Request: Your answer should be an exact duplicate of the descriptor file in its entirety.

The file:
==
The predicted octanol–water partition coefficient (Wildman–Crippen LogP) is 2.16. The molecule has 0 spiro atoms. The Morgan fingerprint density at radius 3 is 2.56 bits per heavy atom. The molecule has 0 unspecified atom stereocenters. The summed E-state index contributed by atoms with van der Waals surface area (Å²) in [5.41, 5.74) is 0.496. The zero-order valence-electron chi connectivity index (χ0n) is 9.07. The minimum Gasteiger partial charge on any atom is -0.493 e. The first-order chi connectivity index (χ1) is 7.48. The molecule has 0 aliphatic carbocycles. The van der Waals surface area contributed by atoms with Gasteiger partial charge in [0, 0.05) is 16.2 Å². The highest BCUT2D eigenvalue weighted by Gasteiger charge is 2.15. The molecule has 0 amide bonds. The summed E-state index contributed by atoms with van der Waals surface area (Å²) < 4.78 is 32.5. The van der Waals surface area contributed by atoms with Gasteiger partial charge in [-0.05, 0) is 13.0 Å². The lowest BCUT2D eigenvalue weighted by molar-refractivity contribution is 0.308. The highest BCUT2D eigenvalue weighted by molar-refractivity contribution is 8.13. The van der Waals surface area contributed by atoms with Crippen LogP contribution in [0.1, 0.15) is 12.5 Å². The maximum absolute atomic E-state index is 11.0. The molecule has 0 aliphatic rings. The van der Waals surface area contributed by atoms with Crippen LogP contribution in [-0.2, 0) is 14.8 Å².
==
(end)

The predicted octanol–water partition coefficient (Wildman–Crippen LogP) is 2.16. The molecule has 0 spiro atoms. The Morgan fingerprint density at radius 3 is 2.56 bits per heavy atom. The molecule has 0 unspecified atom stereocenters. The summed E-state index contributed by atoms with van der Waals surface area (Å²) in [5.41, 5.74) is 0.496. The zero-order valence-electron chi connectivity index (χ0n) is 9.07. The minimum Gasteiger partial charge on any atom is -0.493 e. The first-order chi connectivity index (χ1) is 7.48. The molecule has 0 aliphatic carbocycles. The van der Waals surface area contributed by atoms with Gasteiger partial charge in [0, 0.05) is 16.2 Å². The highest BCUT2D eigenvalue weighted by Gasteiger charge is 2.15. The molecule has 0 amide bonds. The summed E-state index contributed by atoms with van der Waals surface area (Å²) < 4.78 is 32.5. The van der Waals surface area contributed by atoms with Gasteiger partial charge in [-0.05, 0) is 13.0 Å². The lowest BCUT2D eigenvalue weighted by molar-refractivity contribution is 0.308. The highest BCUT2D eigenvalue weighted by molar-refractivity contribution is 8.13. The van der Waals surface area contributed by atoms with Crippen LogP contribution in [0.1, 0.15) is 12.5 Å². The maximum absolute atomic E-state index is 11.0. The molecule has 0 aliphatic rings. The van der Waals surface area contributed by atoms with Crippen LogP contribution in [-0.2, 0) is 14.8 Å².